Former Minnesota Gov. Tim Pawlenty kicked off his presidential campaign today in a town hall style event in Iowa and sought to fill the “straight talk” vacuum created by Mitch Daniels’ announcement over the weekend that he would not be a candidate for president.
“Conventional wisdom says you can’t talk about ethanol in Iowa or Social Security in Florida or financial reform on Wall Street,” Pawlenty said. “In my campaign, I’m going to take a different approach. I am going to tell you the truth. The truth is, Washington’s broken.”
In a bold move in a state where politicians pander to the ethanol lobby and joke about taking shots of ethanol, Pawlenty said he was here to tell “Iowans the truth, too.”
“The truth about federal energy subsidies, including federal subsidies for ethanol, is that they have to be phased out,” Pawlenty said. “We need to do it gradually. We need to do it fairly. But we need to do it.”
Influential conservative talk radio host Rush Limbaugh called Pawlenty’s stance on ethanol a move that was “politically gutsy.”
Pawlenty said he will go to Florida tomorrow to “tell both young people and seniors the truth that our entitlement programs are on an unsustainable path and that inaction is no longer an option.”
In New York City later this week, Pawlenty said he will tell “Wall Street that if I’m elected, the era of bailouts, handouts, and carve outs will be over. No more subsidies, no more special treatment. No more Fannie and Freddie, no more TARP, and no more ‘too big to fail.’”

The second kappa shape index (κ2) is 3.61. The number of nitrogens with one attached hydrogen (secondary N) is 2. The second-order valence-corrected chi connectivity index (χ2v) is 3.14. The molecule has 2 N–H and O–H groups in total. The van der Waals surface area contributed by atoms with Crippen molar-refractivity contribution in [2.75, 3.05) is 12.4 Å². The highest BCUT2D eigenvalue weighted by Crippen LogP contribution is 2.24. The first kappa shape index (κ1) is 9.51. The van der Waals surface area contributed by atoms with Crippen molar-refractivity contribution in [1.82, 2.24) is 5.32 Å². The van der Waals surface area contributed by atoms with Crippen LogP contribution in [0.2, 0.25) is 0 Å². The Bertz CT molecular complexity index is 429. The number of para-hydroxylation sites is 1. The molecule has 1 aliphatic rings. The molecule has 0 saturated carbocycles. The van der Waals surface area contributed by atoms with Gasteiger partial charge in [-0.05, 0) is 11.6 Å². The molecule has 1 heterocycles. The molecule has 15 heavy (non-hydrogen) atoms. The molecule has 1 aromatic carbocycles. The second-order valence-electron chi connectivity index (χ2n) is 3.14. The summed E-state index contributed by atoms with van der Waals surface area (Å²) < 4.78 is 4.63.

And when he is in Washington, D.C. at the Cato Institute on Wednesday, Pawlenty said that he will “remind the federal bureaucracy that government exists to serve its citizens, not its employees” and “the truth is, people getting paid by the taxpayers shouldn’t get a better deal than the taxpayers themselves.”
Previewing his campaign strategy, Pawlenty said he is the type of candidate who will “unite our party and unite our nation, because to solve a fourteen-trillion-dollar problem, we’re going to need three hundred million people” and he will do this by convincing voters that “leadership in a time of crisis isn’t about telling people what you think they want to hear, it’s about telling the truth.”
Pawlenty then told the audience about his resume, having been a conservative governor in a liberal state for eight years with more than effective results.
He said “I know how to do health care reform right. I’ve done it at the state level. No mandates, no takeovers. and it’s the opposite of Obamacare.”
He said he “took on the public employee unions before it was popular to do it, stood up to the teachers unions and established one of the first statewide performance pay systems in the country,” and “appointed new conservative justices to the state Supreme Court.”
Pawlenty argued that if he could move “Minnesota in a common sense, conservative direction, we can do it anywhere — even in Washington D.C.”
After the speech, Pawlenty entertained numerous questions in a town hall format and seemed effective and more at ease than he was behind the podium, which had a scenic backdrop with an American flag waving placidly behind it.
He answered questions about health care and cited the Mayo Clinic as a model for the American health care system and focused on the threat the country faces by the ballooning debt.
In a media cycle that rewards outrageous and outlandish personalities, can Mr. “nice guy” Pawlenty cut through this filter? From his kick-off event, it seems like Pawlenty will try to do so with his innovative policies as opposed to a strong personality.
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